Male genital US characteristics of the whole genital system were investigated (Table 2, Fig. 5). Clinical features, andrological characteristics, fertility status, and semen characteristics of the 19 cases of male genital TB were summarized in Table 3.

T2
Table 2:
Ultrasound data about the male genital system of the 19 patients with tuberculosis.
F5
Figure 5:
Ultrasonographic appearance of the epididymis in tuberculosis of the male genital system. (A) The left epididymis of a male 56-year-old male genital tuberculosis patient was visualized (white arrow). (B) The left epididymis blood signal was abundant (white arrow). (C) The enlarged epididymis behind the left inhomogeneous testicle was indicated by the white arrow. (D) The abscess in the left scrotal wall was indicated by the white arrow.
T3
Table 3:
Clinical features, andrological characteristics, fertility status, and semen characteristics of the 19 cases of vas deferens tuberculosis.

4 Discussion

4.1 VD abnormal ultrasonographic appearance in TB of male urinary and genital system

Among cases of male reproductive system TB, epididymal TB is most commonly found in the clinic, while prostate TB is most frequently found in autopsy.[9] The VD are located between the prostate and epididymis, so both types of TB can involve the VD. The main pathological changes of the VD TB are tubercular and caseous necrosis, VD thickening, resembling cord-like or string of beads. The caseous necrosis of the VD subsequently penetrates through the wall of the VD and forms a tuberculous cold abscess near the broken VD. When the lesion of the VD TB is mild, there is no obvious abnormality visible by naked eyes. Eleven cases in the category 2 sonographically showed thickening of VD, heterogeneous hypoechoic, representing edema and proliferation of VD lesions. Four cases in the category 1 sonographically showed nodular thickening of the VD, heterogeneous internal echoes, representing the VD proliferation and necrosis, fibrosis, and calcification with liquefaction. Three cases in the category 3 sonographically showed masses adjacent to the VD, representing disappearance of the normal structure of VD, invasion of the outer membrane of VD by the lesion, and localized abscess formation in the VD side. One case was only diagnosed by pathology. High-frequency ultrasonography can display different types of blood supply of abnormal VD. Ultrasonography is the best imaging modality for the diagnosis of the diseases of male genital tract.[6] Yang et al reported[7] that the sonographic findings for tuberculous vasitis were heterogeneously hypoechoic with no blood flow in all 3 cases. Transrectal sonography is a useful modality to evaluate seminal duct abnormalities.[10] The SVs and the VD can also be affected by TB, and cross-sectional images show wall thickening, contraction, or intraluminal or wall calcifications.[11] With the improvement of resolution of ultrasonic diagnostic equipment, all parts of the seminal canal can be optimally displayed on US,[12] which makes ultrasonic diagnosis of VD disease a new choice. Inhomogeneity, hypoechoic or hyperechoic pattern, coarse epididymal calcifications, or epididymal hyperemia, which are considered typical CDUS features of chronic epididymitis. Beyond that, an increased size (>6 mm) of the epididymal tail, inhomogeneous epididymal tail, and hyperechoic epididymal pattern are considered by some authors as CDUS features suggestive of male accessory gland infections.[13] Testis inhomogeneity and hypoechogenicity at ultrasonography are suggestive of atrophy and fibrosis and considered important signs of a reduced testicular function and overall impairment of spermatogenesis.[14] SV hyperechogenicity is a parameter indicative of fibrosis of the glands, the end stage of an inflammatory process. Furthermore, thickening and calcification of the SV glandular epithelium are considered by some authors as US features suggestive of MAGI.[15] A higher prevalence of prostate moderate-severe nonhomogeneity, hypoechoic texture, and hyperemia were observed in prostatitis-like symptoms males of infertile couples.[16] There are very few reports of scrotal US for the diagnosis of TB of the VD,[7] or only VD TB was reported as part of ultrasonography for the diagnosis of male urinary and genital tract TB.[6] In this study, the VD ultrasonographic manifestations of 19 male genital TB patients were examined through scrotum and rectum. Since the VD could only be partially removed for pathological examination, it was not possible for all abnormal VD in US to be directly confirmed by pathological examination of VD specimens.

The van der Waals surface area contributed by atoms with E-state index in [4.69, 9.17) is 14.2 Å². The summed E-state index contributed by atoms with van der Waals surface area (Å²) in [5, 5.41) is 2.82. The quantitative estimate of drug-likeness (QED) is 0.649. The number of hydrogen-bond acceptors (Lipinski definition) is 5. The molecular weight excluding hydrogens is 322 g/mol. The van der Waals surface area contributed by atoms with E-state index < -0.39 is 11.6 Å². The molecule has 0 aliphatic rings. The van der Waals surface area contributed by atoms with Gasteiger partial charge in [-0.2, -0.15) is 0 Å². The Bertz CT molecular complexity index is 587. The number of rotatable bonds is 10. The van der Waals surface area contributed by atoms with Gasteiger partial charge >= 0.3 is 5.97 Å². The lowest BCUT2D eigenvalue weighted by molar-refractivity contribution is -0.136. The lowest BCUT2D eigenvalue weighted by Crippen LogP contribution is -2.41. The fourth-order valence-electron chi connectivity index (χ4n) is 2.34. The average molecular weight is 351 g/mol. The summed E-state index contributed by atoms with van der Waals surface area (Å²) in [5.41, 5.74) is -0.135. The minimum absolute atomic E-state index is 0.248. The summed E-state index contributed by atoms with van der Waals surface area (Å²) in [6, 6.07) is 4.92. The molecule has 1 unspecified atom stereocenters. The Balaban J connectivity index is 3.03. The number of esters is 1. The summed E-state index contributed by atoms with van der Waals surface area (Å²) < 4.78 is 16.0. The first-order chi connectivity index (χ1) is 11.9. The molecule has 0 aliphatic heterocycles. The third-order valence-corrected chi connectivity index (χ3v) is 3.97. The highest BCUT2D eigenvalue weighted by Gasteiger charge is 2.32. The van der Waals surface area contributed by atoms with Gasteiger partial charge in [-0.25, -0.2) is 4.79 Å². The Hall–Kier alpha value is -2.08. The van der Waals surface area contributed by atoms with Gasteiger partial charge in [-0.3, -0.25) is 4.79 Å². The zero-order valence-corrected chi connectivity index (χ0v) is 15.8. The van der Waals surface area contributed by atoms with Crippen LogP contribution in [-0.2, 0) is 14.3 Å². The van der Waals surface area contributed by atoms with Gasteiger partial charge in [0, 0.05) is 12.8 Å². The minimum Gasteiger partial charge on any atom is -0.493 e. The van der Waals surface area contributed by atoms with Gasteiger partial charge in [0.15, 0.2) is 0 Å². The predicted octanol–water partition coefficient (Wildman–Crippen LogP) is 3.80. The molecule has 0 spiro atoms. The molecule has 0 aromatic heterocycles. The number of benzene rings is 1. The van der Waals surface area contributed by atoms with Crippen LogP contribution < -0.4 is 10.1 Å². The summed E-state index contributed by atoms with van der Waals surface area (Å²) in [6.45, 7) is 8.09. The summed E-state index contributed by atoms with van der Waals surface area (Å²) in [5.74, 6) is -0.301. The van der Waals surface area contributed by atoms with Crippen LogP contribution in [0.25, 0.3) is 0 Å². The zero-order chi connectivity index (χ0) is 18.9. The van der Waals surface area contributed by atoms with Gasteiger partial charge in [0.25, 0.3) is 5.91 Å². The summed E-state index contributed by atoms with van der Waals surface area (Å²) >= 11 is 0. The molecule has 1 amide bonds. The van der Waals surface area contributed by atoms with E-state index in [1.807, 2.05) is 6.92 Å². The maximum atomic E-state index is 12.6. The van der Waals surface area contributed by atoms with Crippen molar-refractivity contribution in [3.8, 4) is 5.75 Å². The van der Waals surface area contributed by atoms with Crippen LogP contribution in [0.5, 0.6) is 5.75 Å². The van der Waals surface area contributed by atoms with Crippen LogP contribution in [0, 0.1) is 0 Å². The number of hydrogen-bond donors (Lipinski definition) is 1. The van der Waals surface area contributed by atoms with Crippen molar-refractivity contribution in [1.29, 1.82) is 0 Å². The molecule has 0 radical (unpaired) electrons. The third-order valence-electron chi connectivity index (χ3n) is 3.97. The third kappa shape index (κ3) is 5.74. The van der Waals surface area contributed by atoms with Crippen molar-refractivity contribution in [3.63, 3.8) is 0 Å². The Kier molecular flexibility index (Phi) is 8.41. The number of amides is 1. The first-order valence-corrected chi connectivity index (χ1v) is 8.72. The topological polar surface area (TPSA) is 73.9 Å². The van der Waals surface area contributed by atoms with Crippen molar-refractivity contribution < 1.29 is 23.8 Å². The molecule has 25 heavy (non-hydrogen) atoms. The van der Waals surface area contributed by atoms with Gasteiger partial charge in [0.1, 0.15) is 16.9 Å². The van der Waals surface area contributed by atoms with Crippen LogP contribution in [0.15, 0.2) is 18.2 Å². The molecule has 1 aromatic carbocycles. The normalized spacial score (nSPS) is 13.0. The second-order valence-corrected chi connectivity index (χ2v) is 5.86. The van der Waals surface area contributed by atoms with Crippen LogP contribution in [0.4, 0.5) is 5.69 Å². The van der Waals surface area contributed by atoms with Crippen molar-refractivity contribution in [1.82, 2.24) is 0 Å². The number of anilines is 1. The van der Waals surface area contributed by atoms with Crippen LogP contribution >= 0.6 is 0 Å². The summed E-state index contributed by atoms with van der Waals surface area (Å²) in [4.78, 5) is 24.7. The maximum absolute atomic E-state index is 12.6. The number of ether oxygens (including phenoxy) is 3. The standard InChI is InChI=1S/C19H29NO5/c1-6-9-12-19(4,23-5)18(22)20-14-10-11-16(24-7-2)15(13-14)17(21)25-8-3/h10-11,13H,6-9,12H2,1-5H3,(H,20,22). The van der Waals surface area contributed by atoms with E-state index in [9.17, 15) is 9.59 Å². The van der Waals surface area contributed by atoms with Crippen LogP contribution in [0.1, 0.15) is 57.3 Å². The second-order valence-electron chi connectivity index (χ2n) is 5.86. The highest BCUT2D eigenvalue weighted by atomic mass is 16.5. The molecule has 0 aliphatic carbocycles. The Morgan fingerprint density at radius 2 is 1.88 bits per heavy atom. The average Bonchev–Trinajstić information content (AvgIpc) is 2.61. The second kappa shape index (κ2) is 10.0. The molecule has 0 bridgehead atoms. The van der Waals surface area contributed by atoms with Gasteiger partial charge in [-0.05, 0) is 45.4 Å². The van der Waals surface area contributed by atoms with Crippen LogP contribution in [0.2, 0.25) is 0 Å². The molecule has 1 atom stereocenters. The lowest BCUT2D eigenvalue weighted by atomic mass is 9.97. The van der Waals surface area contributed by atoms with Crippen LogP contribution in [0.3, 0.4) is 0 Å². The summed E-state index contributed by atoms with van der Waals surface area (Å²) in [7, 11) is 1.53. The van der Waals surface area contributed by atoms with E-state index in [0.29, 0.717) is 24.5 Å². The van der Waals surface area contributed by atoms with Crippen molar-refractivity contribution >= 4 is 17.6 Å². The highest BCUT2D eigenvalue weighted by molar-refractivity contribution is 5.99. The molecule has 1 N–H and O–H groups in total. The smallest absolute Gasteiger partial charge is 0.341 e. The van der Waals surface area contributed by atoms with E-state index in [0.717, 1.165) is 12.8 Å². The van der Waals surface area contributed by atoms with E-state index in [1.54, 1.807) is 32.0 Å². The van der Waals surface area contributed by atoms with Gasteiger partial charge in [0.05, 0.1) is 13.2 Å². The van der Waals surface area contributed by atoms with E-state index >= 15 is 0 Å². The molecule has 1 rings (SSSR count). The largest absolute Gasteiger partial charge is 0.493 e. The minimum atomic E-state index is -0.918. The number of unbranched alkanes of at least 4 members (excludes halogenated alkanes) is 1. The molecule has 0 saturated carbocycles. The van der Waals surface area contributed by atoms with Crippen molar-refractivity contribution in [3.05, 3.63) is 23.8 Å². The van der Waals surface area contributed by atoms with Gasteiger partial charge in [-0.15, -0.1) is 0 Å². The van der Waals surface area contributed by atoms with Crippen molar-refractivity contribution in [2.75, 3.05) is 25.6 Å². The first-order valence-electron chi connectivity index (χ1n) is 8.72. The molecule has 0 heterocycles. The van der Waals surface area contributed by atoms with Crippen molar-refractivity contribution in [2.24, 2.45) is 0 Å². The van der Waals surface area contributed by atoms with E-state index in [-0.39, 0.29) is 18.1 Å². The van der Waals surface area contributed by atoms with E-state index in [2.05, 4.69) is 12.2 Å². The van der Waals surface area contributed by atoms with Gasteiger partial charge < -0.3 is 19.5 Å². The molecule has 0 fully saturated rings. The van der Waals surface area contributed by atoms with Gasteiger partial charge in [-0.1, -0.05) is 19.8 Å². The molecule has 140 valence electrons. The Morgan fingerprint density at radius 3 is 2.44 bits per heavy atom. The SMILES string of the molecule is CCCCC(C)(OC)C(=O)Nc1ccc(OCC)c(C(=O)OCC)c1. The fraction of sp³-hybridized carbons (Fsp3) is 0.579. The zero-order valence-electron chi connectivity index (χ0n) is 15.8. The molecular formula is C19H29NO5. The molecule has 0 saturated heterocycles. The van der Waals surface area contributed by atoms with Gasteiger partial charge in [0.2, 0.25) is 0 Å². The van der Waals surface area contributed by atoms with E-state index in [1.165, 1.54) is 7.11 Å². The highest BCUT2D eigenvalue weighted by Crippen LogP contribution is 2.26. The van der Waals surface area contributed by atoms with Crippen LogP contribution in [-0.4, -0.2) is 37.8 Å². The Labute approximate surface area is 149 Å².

4.2 Ultrasonic diagnosis and differential diagnosis of VD TB